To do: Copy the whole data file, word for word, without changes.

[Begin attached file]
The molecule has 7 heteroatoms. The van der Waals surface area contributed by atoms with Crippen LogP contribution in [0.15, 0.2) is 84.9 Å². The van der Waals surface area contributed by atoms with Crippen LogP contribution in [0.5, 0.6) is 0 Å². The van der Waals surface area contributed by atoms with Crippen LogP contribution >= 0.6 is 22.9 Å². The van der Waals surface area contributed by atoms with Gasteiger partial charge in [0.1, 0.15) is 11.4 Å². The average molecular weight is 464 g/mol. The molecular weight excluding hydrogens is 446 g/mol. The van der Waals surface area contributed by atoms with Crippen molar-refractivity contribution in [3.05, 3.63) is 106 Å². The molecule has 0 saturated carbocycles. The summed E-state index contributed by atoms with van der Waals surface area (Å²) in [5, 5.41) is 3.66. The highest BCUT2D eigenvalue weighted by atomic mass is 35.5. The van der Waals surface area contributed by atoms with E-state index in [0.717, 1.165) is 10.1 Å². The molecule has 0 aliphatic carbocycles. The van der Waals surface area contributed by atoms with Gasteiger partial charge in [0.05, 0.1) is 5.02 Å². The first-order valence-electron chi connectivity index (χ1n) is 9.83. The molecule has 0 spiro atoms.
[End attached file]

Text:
The molecule has 7 heteroatoms. The van der Waals surface area contributed by atoms with Crippen LogP contribution in [0.15, 0.2) is 84.9 Å². The van der Waals surface area contributed by atoms with Crippen LogP contribution in [0.5, 0.6) is 0 Å². The van der Waals surface area contributed by atoms with Crippen LogP contribution >= 0.6 is 22.9 Å². The van der Waals surface area contributed by atoms with Gasteiger partial charge in [0.1, 0.15) is 11.4 Å². The average molecular weight is 464 g/mol. The molecular weight excluding hydrogens is 446 g/mol. The van der Waals surface area contributed by atoms with Crippen molar-refractivity contribution in [3.05, 3.63) is 106 Å². The molecule has 0 saturated carbocycles. The summed E-state index contributed by atoms with van der Waals surface area (Å²) in [5, 5.41) is 3.66. The highest BCUT2D eigenvalue weighted by atomic mass is 35.5. The van der Waals surface area contributed by atoms with E-state index in [0.717, 1.165) is 10.1 Å². The molecule has 0 aliphatic carbocycles. The van der Waals surface area contributed by atoms with Gasteiger partial charge in [0.05, 0.1) is 5.02 Å². The first-order valence-electron chi connectivity index (χ1n) is 9.83. The molecule has 0 spiro atoms.